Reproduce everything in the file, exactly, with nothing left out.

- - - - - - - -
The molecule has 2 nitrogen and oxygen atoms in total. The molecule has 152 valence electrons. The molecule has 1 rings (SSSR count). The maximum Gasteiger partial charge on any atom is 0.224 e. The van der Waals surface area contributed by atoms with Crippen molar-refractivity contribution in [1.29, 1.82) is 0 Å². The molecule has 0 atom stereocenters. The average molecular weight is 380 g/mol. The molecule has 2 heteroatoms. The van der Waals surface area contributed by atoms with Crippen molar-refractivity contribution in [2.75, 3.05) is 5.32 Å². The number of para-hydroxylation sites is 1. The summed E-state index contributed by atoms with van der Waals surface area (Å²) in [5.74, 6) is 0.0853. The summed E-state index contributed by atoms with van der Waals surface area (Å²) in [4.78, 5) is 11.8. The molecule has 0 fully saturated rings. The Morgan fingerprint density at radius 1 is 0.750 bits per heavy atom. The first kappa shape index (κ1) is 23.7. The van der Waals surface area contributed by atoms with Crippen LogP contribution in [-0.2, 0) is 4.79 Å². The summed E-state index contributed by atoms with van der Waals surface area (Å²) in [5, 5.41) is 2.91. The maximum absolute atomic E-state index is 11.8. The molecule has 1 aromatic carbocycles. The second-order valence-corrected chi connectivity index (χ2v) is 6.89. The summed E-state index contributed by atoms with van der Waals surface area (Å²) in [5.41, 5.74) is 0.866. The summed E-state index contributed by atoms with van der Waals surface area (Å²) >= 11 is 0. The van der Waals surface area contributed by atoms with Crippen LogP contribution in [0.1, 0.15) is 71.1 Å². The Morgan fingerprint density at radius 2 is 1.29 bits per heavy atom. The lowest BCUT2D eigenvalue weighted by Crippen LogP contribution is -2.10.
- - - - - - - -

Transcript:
The molecule has 2 nitrogen and oxygen atoms in total. The molecule has 152 valence electrons. The molecule has 1 rings (SSSR count). The maximum Gasteiger partial charge on any atom is 0.224 e. The van der Waals surface area contributed by atoms with Crippen molar-refractivity contribution in [1.29, 1.82) is 0 Å². The molecule has 0 atom stereocenters. The average molecular weight is 380 g/mol. The molecule has 2 heteroatoms. The van der Waals surface area contributed by atoms with Crippen molar-refractivity contribution in [2.75, 3.05) is 5.32 Å². The number of para-hydroxylation sites is 1. The summed E-state index contributed by atoms with van der Waals surface area (Å²) in [5.74, 6) is 0.0853. The summed E-state index contributed by atoms with van der Waals surface area (Å²) in [4.78, 5) is 11.8. The molecule has 0 fully saturated rings. The Morgan fingerprint density at radius 1 is 0.750 bits per heavy atom. The first kappa shape index (κ1) is 23.7. The van der Waals surface area contributed by atoms with Crippen LogP contribution in [-0.2, 0) is 4.79 Å². The summed E-state index contributed by atoms with van der Waals surface area (Å²) in [5, 5.41) is 2.91. The maximum absolute atomic E-state index is 11.8. The molecule has 1 aromatic carbocycles. The second-order valence-corrected chi connectivity index (χ2v) is 6.89. The summed E-state index contributed by atoms with van der Waals surface area (Å²) in [5.41, 5.74) is 0.866. The summed E-state index contributed by atoms with van der Waals surface area (Å²) >= 11 is 0. The van der Waals surface area contributed by atoms with Crippen LogP contribution in [0.1, 0.15) is 71.1 Å². The Morgan fingerprint density at radius 2 is 1.29 bits per heavy atom. The lowest BCUT2D eigenvalue weighted by Crippen LogP contribution is -2.10.